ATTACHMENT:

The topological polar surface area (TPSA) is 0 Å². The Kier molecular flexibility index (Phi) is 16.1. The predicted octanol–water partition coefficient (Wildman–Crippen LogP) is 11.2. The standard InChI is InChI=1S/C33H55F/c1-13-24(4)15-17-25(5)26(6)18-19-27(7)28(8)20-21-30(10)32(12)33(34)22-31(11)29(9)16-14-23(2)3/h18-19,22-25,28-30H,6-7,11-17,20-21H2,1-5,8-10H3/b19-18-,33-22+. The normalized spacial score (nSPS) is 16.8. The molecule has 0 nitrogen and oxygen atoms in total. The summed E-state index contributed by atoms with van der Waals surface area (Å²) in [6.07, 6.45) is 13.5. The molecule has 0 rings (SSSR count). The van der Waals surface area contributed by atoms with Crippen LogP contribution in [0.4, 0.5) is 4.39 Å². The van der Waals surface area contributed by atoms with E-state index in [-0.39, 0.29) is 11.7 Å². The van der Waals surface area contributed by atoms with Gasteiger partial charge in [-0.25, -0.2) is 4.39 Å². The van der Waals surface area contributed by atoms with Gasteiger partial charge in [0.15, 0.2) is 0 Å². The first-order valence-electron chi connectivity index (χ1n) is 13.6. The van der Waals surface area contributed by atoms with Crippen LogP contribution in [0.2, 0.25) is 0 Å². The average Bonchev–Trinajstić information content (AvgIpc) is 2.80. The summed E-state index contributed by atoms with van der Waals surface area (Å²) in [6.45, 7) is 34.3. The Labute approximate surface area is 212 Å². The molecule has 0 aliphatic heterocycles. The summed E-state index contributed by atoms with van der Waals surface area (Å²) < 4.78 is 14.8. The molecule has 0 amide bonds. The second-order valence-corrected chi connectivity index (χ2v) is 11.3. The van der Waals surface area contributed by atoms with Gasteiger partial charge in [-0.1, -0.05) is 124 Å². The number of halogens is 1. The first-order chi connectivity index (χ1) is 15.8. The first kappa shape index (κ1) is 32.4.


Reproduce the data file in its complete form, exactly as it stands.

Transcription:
The topological polar surface area (TPSA) is 0 Å². The Kier molecular flexibility index (Phi) is 16.1. The predicted octanol–water partition coefficient (Wildman–Crippen LogP) is 11.2. The standard InChI is InChI=1S/C33H55F/c1-13-24(4)15-17-25(5)26(6)18-19-27(7)28(8)20-21-30(10)32(12)33(34)22-31(11)29(9)16-14-23(2)3/h18-19,22-25,28-30H,6-7,11-17,20-21H2,1-5,8-10H3/b19-18-,33-22+. The normalized spacial score (nSPS) is 16.8. The molecule has 0 nitrogen and oxygen atoms in total. The summed E-state index contributed by atoms with van der Waals surface area (Å²) in [6.07, 6.45) is 13.5. The molecule has 0 rings (SSSR count). The van der Waals surface area contributed by atoms with Crippen LogP contribution in [0.4, 0.5) is 4.39 Å². The van der Waals surface area contributed by atoms with E-state index in [-0.39, 0.29) is 11.7 Å². The van der Waals surface area contributed by atoms with Gasteiger partial charge in [-0.25, -0.2) is 4.39 Å². The van der Waals surface area contributed by atoms with Gasteiger partial charge in [0.15, 0.2) is 0 Å². The first-order valence-electron chi connectivity index (χ1n) is 13.6. The van der Waals surface area contributed by atoms with Crippen LogP contribution in [0.2, 0.25) is 0 Å². The average Bonchev–Trinajstić information content (AvgIpc) is 2.80. The summed E-state index contributed by atoms with van der Waals surface area (Å²) in [6.45, 7) is 34.3. The Labute approximate surface area is 212 Å². The molecule has 0 aliphatic heterocycles. The summed E-state index contributed by atoms with van der Waals surface area (Å²) < 4.78 is 14.8. The molecule has 0 amide bonds. The second-order valence-corrected chi connectivity index (χ2v) is 11.3. The van der Waals surface area contributed by atoms with Gasteiger partial charge in [-0.1, -0.05) is 124 Å². The number of halogens is 1. The first-order chi connectivity index (χ1) is 15.8. The first kappa shape index (κ1) is 32.4.